Erstwhile atheist blogger Leah Lebresco is a profound and engaging thinker whose writing I had been following for a short while. She and my daughter were college classmates, graduating last May, and I used to enjoy her opinion pieces in the Yale Daily News. In recent months she has been holding forth in "Unequally Yoked," her blog devoted mostly to discussions of atheism and morality--until this past Monday, that is, when she announced she had converted to Catholicism. Of all things.
In reaction to this inexplicable turn, a humanist blogger at "Temple of the Future" has written, " . . . religions offer a vast range of resources to assist people who are grappling with just the sort of ethical, philosophical and existential questions which Libresco is struggling with. It is surely significant that at the moment of her conversion she immediately began to pray, using the liturgical resources of the Catholic Church to support her transition in belief.
"To an extent, then, I think Humanists need to consider whether we are in part responsible for losing people like Leah Libresco. If we want to keep intellectually honest, morally engaged people committed to Humanist principles, we need to engage more energetically and more publicly with moral and ethical questions. and provide resources for those who are profoundly committed to seeking moral truth. Otherwise, we run the risk of losing more to the Catholics."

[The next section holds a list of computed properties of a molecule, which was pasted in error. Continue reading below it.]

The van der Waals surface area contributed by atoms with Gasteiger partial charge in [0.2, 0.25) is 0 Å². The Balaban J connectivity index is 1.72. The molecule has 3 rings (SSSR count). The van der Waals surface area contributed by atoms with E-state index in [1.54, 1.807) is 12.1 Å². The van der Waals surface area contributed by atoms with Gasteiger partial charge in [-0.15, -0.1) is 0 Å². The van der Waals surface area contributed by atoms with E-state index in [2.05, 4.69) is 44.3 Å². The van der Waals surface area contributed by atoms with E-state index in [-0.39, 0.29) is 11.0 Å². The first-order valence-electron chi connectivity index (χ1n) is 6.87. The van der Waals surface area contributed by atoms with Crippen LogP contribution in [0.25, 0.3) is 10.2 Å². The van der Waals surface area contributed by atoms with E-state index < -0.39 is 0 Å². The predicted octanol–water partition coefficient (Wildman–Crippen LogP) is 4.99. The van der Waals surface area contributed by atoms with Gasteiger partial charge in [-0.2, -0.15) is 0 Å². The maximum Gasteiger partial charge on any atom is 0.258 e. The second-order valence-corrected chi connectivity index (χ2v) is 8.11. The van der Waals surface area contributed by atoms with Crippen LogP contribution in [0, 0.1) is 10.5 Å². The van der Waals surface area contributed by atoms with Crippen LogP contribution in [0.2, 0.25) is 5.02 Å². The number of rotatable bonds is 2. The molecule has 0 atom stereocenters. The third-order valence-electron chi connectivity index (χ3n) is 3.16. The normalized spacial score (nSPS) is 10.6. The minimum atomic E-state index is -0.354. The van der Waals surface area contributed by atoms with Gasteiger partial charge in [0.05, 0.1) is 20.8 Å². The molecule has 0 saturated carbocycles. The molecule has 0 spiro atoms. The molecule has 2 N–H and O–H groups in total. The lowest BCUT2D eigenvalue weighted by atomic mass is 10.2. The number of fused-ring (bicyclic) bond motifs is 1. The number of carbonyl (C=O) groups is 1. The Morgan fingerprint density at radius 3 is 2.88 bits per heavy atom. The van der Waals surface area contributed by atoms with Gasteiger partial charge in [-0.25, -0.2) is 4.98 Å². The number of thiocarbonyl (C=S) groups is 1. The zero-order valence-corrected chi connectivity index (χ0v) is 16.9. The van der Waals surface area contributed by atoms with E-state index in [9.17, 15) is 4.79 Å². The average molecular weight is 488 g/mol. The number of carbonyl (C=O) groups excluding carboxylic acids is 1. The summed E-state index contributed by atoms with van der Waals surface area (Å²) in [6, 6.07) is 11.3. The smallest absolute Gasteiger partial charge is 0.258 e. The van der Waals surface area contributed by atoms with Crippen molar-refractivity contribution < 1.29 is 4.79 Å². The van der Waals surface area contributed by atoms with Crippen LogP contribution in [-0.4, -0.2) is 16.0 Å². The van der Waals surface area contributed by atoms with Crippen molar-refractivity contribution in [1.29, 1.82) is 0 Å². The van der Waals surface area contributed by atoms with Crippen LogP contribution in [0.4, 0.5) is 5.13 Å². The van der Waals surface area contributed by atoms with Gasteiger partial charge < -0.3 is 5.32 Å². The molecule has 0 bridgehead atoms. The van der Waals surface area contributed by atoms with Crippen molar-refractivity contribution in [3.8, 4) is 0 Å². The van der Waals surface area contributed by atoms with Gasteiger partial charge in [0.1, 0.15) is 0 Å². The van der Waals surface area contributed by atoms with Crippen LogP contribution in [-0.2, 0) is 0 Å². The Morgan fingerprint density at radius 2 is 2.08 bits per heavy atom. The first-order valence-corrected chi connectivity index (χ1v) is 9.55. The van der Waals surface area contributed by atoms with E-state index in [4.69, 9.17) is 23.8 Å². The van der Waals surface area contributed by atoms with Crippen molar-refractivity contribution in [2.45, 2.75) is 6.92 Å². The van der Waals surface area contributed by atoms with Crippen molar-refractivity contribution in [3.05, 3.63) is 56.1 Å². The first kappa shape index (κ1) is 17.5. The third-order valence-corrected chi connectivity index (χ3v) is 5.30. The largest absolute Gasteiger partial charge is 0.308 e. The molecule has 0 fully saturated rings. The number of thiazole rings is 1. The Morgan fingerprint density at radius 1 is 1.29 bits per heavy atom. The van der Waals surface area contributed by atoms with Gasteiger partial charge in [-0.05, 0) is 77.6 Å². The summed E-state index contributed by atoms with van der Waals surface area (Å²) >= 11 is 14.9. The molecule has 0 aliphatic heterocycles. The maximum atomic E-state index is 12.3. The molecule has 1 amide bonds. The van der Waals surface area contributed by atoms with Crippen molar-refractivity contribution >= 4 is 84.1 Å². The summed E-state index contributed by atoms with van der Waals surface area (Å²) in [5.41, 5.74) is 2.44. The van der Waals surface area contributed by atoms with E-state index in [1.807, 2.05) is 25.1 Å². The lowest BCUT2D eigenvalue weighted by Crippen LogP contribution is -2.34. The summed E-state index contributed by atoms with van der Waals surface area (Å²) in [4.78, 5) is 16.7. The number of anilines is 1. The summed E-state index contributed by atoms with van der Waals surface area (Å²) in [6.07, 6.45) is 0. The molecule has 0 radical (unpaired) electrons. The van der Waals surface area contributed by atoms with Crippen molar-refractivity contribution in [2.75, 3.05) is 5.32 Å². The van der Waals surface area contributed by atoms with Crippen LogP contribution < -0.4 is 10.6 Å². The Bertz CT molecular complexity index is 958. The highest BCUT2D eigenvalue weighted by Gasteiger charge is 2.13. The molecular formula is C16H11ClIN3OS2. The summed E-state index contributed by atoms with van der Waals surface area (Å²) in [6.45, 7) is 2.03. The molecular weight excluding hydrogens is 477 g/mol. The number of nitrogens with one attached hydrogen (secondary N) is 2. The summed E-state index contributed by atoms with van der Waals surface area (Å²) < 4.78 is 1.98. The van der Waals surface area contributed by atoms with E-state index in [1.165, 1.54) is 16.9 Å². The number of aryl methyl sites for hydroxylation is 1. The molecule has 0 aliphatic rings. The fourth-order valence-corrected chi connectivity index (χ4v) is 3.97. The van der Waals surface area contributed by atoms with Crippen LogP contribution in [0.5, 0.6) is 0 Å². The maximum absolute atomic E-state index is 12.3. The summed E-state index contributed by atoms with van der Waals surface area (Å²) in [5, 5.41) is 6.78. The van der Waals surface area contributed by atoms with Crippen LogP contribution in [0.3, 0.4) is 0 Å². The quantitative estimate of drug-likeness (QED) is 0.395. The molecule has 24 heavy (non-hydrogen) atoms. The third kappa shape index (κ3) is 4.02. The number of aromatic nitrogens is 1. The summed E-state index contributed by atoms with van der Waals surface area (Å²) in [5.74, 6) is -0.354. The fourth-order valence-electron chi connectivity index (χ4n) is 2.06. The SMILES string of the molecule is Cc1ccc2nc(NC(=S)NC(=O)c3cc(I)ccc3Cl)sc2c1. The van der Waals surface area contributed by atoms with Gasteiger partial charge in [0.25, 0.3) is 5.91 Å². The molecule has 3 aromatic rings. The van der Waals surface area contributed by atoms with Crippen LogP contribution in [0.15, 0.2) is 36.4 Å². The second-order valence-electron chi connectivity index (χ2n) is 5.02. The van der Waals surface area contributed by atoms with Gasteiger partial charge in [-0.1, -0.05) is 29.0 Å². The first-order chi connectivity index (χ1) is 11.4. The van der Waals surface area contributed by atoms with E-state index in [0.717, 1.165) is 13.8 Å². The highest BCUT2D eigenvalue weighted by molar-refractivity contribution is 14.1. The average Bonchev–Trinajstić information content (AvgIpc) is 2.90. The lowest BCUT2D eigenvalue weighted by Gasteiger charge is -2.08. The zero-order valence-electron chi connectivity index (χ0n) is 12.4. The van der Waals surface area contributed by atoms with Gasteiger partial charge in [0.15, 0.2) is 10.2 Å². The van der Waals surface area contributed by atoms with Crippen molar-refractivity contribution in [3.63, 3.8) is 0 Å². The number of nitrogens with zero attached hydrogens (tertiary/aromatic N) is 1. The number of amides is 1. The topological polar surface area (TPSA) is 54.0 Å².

I don't know about that. Leah has been searching for a logic of morality. She can't accept, it seems, that there may not be one. On Facebook, when I wrote her in January to say, " . . . with respect to your attachment to the notion of objective morality, you'll be interested in checking in now and then with Jerry Coyne, whose Web site has a considerable--and articulate--following. (Russell Blackford and Ophelia Benson are strong in this area as well), she replied, "I'm always confused by the idea that morality is the result of an evolutionary process. Evolution tends to preserve stable local optima, but it doesn't have an orientation toward ethics. To wit: the courtship-by-infanticide model is stable for gorillas, even though it is horrific. But by evolutionary metrics, that's all that's required." Over at Blag Hag, Jen has written, addressing Leah, "I’m seriously disappointed. Of all religions to join, you choose Catholicism? One of the most despicable, nonsensical, homophobic, misogynistic religions on the planet? Because of its system of morality? I could understand saying you’re converting to deism or unitarianism or maybe even buddhism, but Catholicism?" That's my feeling, too, but this one comes as a shock, and as you can imagine the Catholics are delighted, applauding her for "coming home," even though her New York cultural tradition is secular (Jewish). Ah well. This is altogether bewildering to me. And the reaction to this perverse turn among other like-minded bloggers has been strong. Even MSNBC has felt moved to weigh in with a news piece, "Atheist blogger Leah Libresco converts to Christianity," where this quote appears: "I believed that the Moral Law wasn’t just a Platonic truth, abstract and distant. It turns out I actually believed it was some kind of Person, as well as Truth. And there was one religion that seemed like the most promising way to reach back to that living Truth."
Over at Big Think, Adam Lee has posted some excellent "Questions for Leah Libresco." I have the same questions.
Goal of human life